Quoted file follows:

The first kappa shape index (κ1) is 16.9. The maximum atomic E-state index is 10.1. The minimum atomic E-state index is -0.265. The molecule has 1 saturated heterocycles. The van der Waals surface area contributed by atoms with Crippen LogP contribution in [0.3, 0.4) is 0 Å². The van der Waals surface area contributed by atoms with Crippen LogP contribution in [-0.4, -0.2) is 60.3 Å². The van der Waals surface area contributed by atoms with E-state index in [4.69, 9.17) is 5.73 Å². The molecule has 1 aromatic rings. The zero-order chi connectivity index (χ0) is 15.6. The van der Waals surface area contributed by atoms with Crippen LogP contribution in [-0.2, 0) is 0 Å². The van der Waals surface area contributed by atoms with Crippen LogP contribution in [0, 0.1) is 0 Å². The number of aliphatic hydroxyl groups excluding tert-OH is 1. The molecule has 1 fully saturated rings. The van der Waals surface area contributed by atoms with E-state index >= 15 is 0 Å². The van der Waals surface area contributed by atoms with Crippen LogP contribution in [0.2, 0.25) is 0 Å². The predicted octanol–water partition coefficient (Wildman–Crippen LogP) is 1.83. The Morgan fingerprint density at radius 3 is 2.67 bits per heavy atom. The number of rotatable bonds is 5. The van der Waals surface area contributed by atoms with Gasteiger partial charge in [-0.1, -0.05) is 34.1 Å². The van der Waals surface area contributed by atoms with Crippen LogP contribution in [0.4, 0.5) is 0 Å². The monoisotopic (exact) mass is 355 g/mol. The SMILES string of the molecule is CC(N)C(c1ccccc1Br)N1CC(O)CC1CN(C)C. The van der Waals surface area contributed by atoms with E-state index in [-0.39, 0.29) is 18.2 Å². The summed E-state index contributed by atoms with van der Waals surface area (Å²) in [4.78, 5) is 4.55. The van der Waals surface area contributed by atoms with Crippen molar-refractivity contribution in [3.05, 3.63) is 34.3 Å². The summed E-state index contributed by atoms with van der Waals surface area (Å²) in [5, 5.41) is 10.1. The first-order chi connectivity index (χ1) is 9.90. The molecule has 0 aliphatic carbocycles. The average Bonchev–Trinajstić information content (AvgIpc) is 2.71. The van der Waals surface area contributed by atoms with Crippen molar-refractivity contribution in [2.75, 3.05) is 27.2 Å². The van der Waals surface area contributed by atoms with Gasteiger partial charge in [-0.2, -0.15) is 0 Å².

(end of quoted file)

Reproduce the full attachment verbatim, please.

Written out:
The first kappa shape index (κ1) is 16.9. The maximum atomic E-state index is 10.1. The minimum atomic E-state index is -0.265. The molecule has 1 saturated heterocycles. The van der Waals surface area contributed by atoms with Crippen LogP contribution in [0.3, 0.4) is 0 Å². The van der Waals surface area contributed by atoms with Crippen LogP contribution in [-0.4, -0.2) is 60.3 Å². The van der Waals surface area contributed by atoms with E-state index in [4.69, 9.17) is 5.73 Å². The molecule has 1 aromatic rings. The zero-order chi connectivity index (χ0) is 15.6. The van der Waals surface area contributed by atoms with Crippen LogP contribution in [-0.2, 0) is 0 Å². The van der Waals surface area contributed by atoms with Crippen LogP contribution in [0, 0.1) is 0 Å². The number of aliphatic hydroxyl groups excluding tert-OH is 1. The molecule has 1 fully saturated rings. The van der Waals surface area contributed by atoms with E-state index >= 15 is 0 Å². The van der Waals surface area contributed by atoms with Crippen LogP contribution in [0.2, 0.25) is 0 Å². The predicted octanol–water partition coefficient (Wildman–Crippen LogP) is 1.83. The Morgan fingerprint density at radius 3 is 2.67 bits per heavy atom. The number of rotatable bonds is 5. The van der Waals surface area contributed by atoms with Gasteiger partial charge in [-0.1, -0.05) is 34.1 Å². The van der Waals surface area contributed by atoms with Crippen LogP contribution in [0.4, 0.5) is 0 Å². The monoisotopic (exact) mass is 355 g/mol. The SMILES string of the molecule is CC(N)C(c1ccccc1Br)N1CC(O)CC1CN(C)C. The van der Waals surface area contributed by atoms with E-state index in [-0.39, 0.29) is 18.2 Å². The summed E-state index contributed by atoms with van der Waals surface area (Å²) in [4.78, 5) is 4.55. The van der Waals surface area contributed by atoms with Crippen molar-refractivity contribution in [3.05, 3.63) is 34.3 Å². The summed E-state index contributed by atoms with van der Waals surface area (Å²) in [5, 5.41) is 10.1. The first-order chi connectivity index (χ1) is 9.90. The molecule has 0 aliphatic carbocycles. The average Bonchev–Trinajstić information content (AvgIpc) is 2.71. The van der Waals surface area contributed by atoms with Crippen molar-refractivity contribution in [2.75, 3.05) is 27.2 Å². The van der Waals surface area contributed by atoms with Gasteiger partial charge in [-0.2, -0.15) is 0 Å².